The performance of Prof Sylvia Vollenhoven's play Krotoa: Eva van die Kaap at the 2022 Toyota SU Woordfees resonated with Stellenbosch University's renaming of the RW Wilcocks Building to the Krotoa Building in 2021. It allowed learners, students, teachers and academics to not only better understand the person that was Krotoa but also to get a better understanding of her story as well as the rationale behind the said renaming process.
With the play as backdrop, Khoisan Chief Hendrik van Wyk visited the Stellenbosch campus as part of the continuous engagement linked to the contextualisation of the Krotoa Building.
This engagement process is guided by the Stellenbosch University (SU) Visual Redress Policy and brings together various internal and external stakeholders to deliberate on the story, legacy and impact of Krotoa on our academic disciplines, our research and our visual landscape, among others. It therefore is an open, public process that allows for input from various sectors and voices.
The October gathering in the Krotoa Building was attended by Khoisan leaders, representatives from various community forums based in Stellenbosch, as well as staff and students from SU and other universities. It marked the next phase of public engagements that will in the end lead to the scheduled ceremonial opening of the Krotoa Building that will be guided by ritual processes of the Khoisan.
“A university can never become a place where you stop learning," said Dr Leslie van Rooi, SU's Senior Director for Social Impact and Transformation. “In the words of Chief Van Wyk this morning: 'Nothing is static. You must move. You must change.' And that is not to say that you leave a part of what you are, but it is to say that you can eventually become yourself, find your fuller being.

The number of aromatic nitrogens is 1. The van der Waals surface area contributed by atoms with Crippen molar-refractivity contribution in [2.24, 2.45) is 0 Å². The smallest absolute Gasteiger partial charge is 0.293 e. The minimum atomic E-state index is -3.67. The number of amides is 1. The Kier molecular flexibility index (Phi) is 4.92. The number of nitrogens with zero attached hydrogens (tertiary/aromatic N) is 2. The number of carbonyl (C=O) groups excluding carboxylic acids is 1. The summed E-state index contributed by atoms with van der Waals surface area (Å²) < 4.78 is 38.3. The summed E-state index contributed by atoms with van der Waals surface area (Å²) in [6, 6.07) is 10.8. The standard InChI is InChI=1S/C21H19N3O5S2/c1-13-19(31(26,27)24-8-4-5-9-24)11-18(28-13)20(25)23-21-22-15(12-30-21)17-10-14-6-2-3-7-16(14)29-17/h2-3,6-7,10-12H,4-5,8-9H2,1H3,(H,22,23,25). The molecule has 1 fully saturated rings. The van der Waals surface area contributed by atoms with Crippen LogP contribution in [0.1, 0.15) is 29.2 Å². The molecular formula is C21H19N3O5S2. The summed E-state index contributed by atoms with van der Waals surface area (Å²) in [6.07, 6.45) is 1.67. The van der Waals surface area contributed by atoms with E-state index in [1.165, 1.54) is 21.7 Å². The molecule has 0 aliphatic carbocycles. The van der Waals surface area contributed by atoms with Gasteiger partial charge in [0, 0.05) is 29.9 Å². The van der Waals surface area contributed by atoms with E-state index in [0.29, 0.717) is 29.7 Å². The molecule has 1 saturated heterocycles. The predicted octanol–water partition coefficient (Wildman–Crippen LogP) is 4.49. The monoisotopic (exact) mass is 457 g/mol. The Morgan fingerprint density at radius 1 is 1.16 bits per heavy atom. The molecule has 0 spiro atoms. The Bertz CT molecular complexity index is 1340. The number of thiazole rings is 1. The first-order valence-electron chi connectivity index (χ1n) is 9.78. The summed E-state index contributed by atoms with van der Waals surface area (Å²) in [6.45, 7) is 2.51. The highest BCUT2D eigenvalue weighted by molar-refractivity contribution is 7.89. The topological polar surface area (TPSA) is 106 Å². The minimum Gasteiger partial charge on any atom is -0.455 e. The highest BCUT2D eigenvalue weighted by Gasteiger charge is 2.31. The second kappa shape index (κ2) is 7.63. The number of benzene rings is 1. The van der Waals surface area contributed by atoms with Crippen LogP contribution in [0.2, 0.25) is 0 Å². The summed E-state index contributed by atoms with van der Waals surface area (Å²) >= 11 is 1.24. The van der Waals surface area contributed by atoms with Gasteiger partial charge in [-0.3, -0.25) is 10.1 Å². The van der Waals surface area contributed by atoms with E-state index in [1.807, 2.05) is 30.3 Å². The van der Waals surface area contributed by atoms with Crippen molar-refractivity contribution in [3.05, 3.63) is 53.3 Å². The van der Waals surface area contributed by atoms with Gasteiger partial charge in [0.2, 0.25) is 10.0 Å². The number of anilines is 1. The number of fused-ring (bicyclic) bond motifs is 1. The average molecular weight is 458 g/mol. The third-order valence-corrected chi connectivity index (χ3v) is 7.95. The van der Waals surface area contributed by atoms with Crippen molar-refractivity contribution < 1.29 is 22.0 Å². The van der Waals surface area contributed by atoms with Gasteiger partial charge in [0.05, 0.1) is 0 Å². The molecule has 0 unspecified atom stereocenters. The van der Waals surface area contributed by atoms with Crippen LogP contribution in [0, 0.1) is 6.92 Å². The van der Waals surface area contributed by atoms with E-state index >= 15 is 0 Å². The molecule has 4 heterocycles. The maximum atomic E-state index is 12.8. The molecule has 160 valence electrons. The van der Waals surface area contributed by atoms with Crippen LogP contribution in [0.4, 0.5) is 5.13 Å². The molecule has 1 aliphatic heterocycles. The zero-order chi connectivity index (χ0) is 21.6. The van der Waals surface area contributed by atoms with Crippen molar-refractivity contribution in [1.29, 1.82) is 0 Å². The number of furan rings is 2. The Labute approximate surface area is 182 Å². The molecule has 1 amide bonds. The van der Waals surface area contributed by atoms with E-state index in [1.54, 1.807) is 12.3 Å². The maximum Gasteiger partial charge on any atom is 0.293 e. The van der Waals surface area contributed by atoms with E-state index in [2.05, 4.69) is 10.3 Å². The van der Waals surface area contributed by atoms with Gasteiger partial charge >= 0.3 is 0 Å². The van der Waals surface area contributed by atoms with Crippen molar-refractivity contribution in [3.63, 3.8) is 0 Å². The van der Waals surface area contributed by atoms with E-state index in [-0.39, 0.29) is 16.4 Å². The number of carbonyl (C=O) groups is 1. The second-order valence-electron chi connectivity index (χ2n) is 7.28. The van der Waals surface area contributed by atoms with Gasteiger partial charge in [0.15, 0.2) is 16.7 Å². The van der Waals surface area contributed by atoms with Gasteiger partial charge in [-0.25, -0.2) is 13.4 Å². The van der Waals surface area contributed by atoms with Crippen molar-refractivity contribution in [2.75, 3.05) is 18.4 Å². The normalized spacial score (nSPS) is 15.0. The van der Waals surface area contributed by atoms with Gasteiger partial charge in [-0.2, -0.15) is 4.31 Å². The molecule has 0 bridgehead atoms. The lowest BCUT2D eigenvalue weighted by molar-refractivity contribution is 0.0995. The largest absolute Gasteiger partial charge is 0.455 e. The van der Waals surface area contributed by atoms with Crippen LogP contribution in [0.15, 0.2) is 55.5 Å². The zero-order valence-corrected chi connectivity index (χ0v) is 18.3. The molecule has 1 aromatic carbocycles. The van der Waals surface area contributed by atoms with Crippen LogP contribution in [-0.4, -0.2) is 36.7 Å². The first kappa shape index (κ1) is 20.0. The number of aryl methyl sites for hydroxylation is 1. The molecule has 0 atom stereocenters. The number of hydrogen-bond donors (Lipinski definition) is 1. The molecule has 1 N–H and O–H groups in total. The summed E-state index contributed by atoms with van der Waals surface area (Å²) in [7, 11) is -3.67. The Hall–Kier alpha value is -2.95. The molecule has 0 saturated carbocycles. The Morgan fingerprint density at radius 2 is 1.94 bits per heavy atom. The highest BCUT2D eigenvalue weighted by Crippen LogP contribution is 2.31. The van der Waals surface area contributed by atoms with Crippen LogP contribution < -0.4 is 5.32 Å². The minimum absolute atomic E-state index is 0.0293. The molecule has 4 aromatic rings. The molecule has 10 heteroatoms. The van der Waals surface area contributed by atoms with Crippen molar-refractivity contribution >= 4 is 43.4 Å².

“Finally, after so many years of pushing itself away from its historic being, our University is slowly but surely moving into itself … realising itself, becoming a national asset, universal and also local, engaged, sharing its stories through the cracks of its history, allowing something new to be realised."
The ceremony also included a mesmerising rendition of Khadija Tracey Heeger's poem “Krotoa" by the poet herself; a typically thought-provoking address by SU's Prof Aslam Fataar, who recently spoke at the 3rd International Social Justice Conference; as well as a keynote address by Prof June Bam (University of Cape Town), who spoke of the value of indigenous knowledge that is still echoing through women today.
“Our role, as far as I'm concerned," said Bam, “is to bring Krotoa back in a way that shows how she was the multilingual diplomat – and a peacemaker."
Krotoa was mentioned more than 200 times in the early Cape Archives – mainly in the diaries, journals, and letters of the VOC Commanders Jan van Riebeeck and Zacharias Wagenaer, but those were just footnotes to her full story, which Vollenhoven is currently rediscovering and sharing in collaboration with the first nations people and the broader South African society.
Click here to read more about the building renaming process: